Dr. Darren Klass answers questions about deep vein thrombosis, a potentially fatal type of blood clot that can strike anybody, any fitness level, any age.
Darren Klass, MD, is Clinical Instructor of Interventional Radiology at the University of British Columbia and the Vancouver Coastal Health Association.
In layman’s terms, what is DVT?
DVT is deep vein thrombosis; this term generally refers to the development of a clot in the deep veins in the legs and pelvis.
The deep veins in the legs run between muscle compartments and cannot be seen without medical imaging.
How is it caused?
DVT is caused by blood within moving veins clotting. The clot is cause by three factors:
- Slow flow in the vein
- Abnormal clotting factors in the blood which cause it to clot more than normal
- Damage to the lining of the vein
Are there ways to prevent?
There is no way of completely preventing blood clots without medication, which in itself has risks. Ways to decrease the risks are:
- Keep well-hydrated; dehydration thickens the blood.
- Avoid sitting in the same position for long periods of time (i.e., long plane flights).
- Avoid tight constricting clothing at the hip, which may squash the vein in the groin and slow flow.
How can I be on the lookout for a clot?
If one part of your leg (the calve, thigh or both) suddenly becomes swollen and painful, or suddenly veins which were not visible under your skin become more prominent, you should consult your family doctor.
What are the risks if it’s not caught?
DVT may cause little or no long term complications if treated early. If left untreated, the risks are the following:
- Piece of the clot may break off and travel to the lung causing a pulmonary embolism.
- The clot may extend into the main vein in the abdomen (termed the IVC) and stop the flow of blood from the pelvis and opposite leg, which may cause complications.
- If the clot involves the veins in the pelvis, this may require treatment in a hospital to break up the clot (thrombolysis performed by an interventional radiologist). The aim of the treatment is to clear as much clot from the veins as possible and allow healing of the vein.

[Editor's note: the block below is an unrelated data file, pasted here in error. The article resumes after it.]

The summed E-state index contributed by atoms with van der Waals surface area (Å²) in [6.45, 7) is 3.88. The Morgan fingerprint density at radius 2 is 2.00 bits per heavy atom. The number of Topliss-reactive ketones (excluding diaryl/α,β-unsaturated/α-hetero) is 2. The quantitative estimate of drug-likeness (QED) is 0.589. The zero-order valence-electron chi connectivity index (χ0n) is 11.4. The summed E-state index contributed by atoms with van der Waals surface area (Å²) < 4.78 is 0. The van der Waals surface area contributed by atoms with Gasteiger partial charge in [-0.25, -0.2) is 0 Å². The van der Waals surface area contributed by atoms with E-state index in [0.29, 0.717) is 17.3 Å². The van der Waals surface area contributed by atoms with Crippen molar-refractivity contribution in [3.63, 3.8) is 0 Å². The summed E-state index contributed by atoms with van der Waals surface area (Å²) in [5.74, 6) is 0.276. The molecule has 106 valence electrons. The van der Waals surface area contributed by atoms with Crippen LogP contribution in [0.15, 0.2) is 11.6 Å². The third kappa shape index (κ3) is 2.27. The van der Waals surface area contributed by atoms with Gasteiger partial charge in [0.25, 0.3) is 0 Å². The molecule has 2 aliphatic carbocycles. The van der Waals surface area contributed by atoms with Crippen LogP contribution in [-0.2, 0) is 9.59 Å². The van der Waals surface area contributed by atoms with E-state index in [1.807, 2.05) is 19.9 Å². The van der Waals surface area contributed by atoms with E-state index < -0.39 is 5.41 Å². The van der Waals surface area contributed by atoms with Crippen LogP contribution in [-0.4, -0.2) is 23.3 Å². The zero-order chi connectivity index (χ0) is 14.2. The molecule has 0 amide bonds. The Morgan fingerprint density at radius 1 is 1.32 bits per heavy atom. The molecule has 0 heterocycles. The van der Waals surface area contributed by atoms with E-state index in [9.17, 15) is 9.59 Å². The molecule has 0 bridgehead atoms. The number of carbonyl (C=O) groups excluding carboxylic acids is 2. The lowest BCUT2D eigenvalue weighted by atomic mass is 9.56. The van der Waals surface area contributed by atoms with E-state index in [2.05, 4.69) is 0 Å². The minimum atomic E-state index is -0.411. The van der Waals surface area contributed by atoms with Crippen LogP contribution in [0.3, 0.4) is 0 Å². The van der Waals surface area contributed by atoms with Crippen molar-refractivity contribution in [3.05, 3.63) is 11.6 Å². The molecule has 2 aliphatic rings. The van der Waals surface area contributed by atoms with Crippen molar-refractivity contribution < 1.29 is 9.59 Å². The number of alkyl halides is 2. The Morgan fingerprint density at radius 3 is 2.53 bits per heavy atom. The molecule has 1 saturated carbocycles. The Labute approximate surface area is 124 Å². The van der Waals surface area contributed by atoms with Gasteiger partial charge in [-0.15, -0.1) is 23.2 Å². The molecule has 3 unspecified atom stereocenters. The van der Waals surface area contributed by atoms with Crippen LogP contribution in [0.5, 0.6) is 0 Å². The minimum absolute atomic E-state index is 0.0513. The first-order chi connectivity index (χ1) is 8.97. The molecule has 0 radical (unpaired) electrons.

If the vein is left untreated and the clot is absorbed by the body, the vein is often left scarred.
The scarring may damage valves in the vein, which can lead to a chronic swollen leg, which is difficult to treat and may cause significant limitation in everyday activity. This condition is called post-phlebitic syndrome.
What are the options for treatment of DVT?
DVT can be treated in the following ways:
Medication to thin the blood and decrease the risk of the clot extending.
However, the clot remains in the vein until the body reabsorbs it and the vein is often left scarred.
The clot can be removed by a minimally invasive procedure performed by an interventional radiologist.
The procedure involves using special medication and advanced equipment to break up the clot and remove it from the vein and restore flow immediately.
The procedure is done through a tiny hole made in the vein behind the knee and a very small cut in the skin about 3 mm in length.
Dr. Klass specializes in interventional oncology, aortic intervention, PVD, venous disease and venous access. He has been inducted into The Leading Physicians of the World, published by the International Association of HealthCare Professionals.
Lorra Garrick has been covering medical, fitness and cybersecurity topics for many years, having written thousands of articles for print magazines and websites, including as a ghostwriter. She’s also a former ACE-certified personal trainer.